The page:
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Lehigh Valley

Ellen Goodman urges families, loved ones to have end-of-life talks

BETHLEHEM, Pa. - Ellen Goodman made a career writing about social change. Now she’s involved in seeking social change to help people fulfill their wishes for end-of-life care.

The Pulitzer Prize-winning columnist spoke on “The Most Important Conversation America Isn't Having” Wednesday night at Central Moravian Church in Bethlehem. The program was part of the seventh Dr. and Mrs. Max Littner Memorial Lecture Series for Bereavement.

In a culture that places a high value on youth and vitality, death and dying are often topics most Americans avoid. Yet a routine dinner table conversation can be the ultimate show of respect when listening to a loved one’s wishes about how he or she would like his or her life to end, Goodman said.

“It feels superstitious letting death in the room,” said Goodman, a founder and director of The Conversation Project, a nonprofit organization dedicated to helping people talk about their wishes for end-of-life care. “We are all mortal and immeasurably slow in acknowledging how many people we love are not dying in ways they choose.”

Ninety percent of Americans think it’s important to have conversations about dying, but only 30 percent are actually having them, she said.

Goodman said she started The Conversation Project after the death of her mother, who suffered from dementia.

She said her role changed at 60 when she went from working mother to working daughter as her mother’s health declined and her mother could no longer decide what she wanted for her end-of--life care.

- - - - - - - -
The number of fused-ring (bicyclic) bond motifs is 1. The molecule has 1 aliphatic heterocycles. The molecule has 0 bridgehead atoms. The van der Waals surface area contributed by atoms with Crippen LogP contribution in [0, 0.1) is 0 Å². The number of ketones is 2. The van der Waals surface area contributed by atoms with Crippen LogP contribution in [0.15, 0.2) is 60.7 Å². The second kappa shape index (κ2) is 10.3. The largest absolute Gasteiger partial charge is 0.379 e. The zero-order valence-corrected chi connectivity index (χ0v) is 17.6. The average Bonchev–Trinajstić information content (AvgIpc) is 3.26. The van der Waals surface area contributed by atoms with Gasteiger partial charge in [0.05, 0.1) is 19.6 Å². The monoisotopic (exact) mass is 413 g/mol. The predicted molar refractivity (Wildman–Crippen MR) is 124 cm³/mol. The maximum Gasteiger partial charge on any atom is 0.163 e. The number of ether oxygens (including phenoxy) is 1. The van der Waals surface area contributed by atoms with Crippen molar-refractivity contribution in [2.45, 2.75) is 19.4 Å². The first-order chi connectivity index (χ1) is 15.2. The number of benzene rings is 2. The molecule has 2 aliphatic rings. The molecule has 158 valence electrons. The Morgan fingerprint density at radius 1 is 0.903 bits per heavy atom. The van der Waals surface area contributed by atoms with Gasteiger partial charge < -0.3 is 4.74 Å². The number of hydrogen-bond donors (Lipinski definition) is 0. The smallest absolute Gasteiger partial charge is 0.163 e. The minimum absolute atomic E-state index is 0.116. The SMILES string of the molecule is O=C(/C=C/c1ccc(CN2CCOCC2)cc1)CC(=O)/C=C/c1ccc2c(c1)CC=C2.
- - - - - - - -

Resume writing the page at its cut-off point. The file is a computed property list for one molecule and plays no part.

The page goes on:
Goodman said she was always able to talk about anything with her mother, but when the conversation turned to final wishes it ended abruptly with “just pull the plug.”

“When the time came, there was no plug,” she said. “There almost never is.”

Failure to have the conversation is compounded by a health care system that’s sluggish to change, doctors who are either untrained or uncomfortable about end of life choices, and elderly parents reluctant to worry their adult children and children reluctant to bring up the subject, Goodman noted.

“We attempt to protect each other about our mortality and leave our survivors a wreck,” she said.

Goodman said a starting point is to make the conversation a normal part of life and become part of transitional moments such as turning 18 and heading off to college, marriage, a first child and retirement.

The Conversation Project recommends that people authorize a medical decision-maker; complete an Advanced Health Care Directive; and discuss end-of-life wishes with their health care provider.

Goodman said the Baby Boomer generation, whose ranks are entering retirement by the thousands every day, has always been “the change agent of culture.” Now, as the longevity generation, Baby Boomers have an opportunity to help society reinterpret how it approaches mortality, she said.

“Dying is a human experience not a medial experience,” Goodman said. “We can transform the way we die.”

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